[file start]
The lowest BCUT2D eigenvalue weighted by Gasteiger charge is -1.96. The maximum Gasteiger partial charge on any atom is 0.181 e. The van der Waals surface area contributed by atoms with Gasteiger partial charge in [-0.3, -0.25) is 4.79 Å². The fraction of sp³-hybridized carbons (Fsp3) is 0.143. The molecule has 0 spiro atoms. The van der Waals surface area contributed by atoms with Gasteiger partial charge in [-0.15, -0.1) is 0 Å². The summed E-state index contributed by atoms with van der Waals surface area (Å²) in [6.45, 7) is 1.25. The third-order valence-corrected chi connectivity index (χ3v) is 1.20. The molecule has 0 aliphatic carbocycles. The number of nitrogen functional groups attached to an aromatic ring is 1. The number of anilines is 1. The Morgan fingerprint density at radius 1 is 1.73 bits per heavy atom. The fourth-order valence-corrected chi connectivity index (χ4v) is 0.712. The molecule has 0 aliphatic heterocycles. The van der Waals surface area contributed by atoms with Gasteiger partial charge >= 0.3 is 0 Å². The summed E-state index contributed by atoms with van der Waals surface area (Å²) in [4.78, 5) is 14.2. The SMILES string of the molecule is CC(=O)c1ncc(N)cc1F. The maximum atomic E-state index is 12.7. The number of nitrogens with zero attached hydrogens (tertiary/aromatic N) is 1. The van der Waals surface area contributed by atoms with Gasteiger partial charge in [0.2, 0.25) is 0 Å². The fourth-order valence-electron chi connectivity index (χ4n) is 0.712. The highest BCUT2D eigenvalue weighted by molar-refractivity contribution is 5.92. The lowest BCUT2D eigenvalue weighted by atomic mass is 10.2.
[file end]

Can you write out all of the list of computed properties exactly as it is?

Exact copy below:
The lowest BCUT2D eigenvalue weighted by Gasteiger charge is -1.96. The maximum Gasteiger partial charge on any atom is 0.181 e. The van der Waals surface area contributed by atoms with Gasteiger partial charge in [-0.3, -0.25) is 4.79 Å². The fraction of sp³-hybridized carbons (Fsp3) is 0.143. The molecule has 0 spiro atoms. The van der Waals surface area contributed by atoms with Gasteiger partial charge in [-0.15, -0.1) is 0 Å². The summed E-state index contributed by atoms with van der Waals surface area (Å²) in [6.45, 7) is 1.25. The third-order valence-corrected chi connectivity index (χ3v) is 1.20. The molecule has 0 aliphatic carbocycles. The number of nitrogen functional groups attached to an aromatic ring is 1. The number of anilines is 1. The Morgan fingerprint density at radius 1 is 1.73 bits per heavy atom. The fourth-order valence-corrected chi connectivity index (χ4v) is 0.712. The molecule has 0 aliphatic heterocycles. The van der Waals surface area contributed by atoms with Gasteiger partial charge >= 0.3 is 0 Å². The summed E-state index contributed by atoms with van der Waals surface area (Å²) in [4.78, 5) is 14.2. The SMILES string of the molecule is CC(=O)c1ncc(N)cc1F. The maximum atomic E-state index is 12.7. The number of nitrogens with zero attached hydrogens (tertiary/aromatic N) is 1. The van der Waals surface area contributed by atoms with Gasteiger partial charge in [0.2, 0.25) is 0 Å². The fourth-order valence-electron chi connectivity index (χ4n) is 0.712. The highest BCUT2D eigenvalue weighted by molar-refractivity contribution is 5.92. The lowest BCUT2D eigenvalue weighted by atomic mass is 10.2.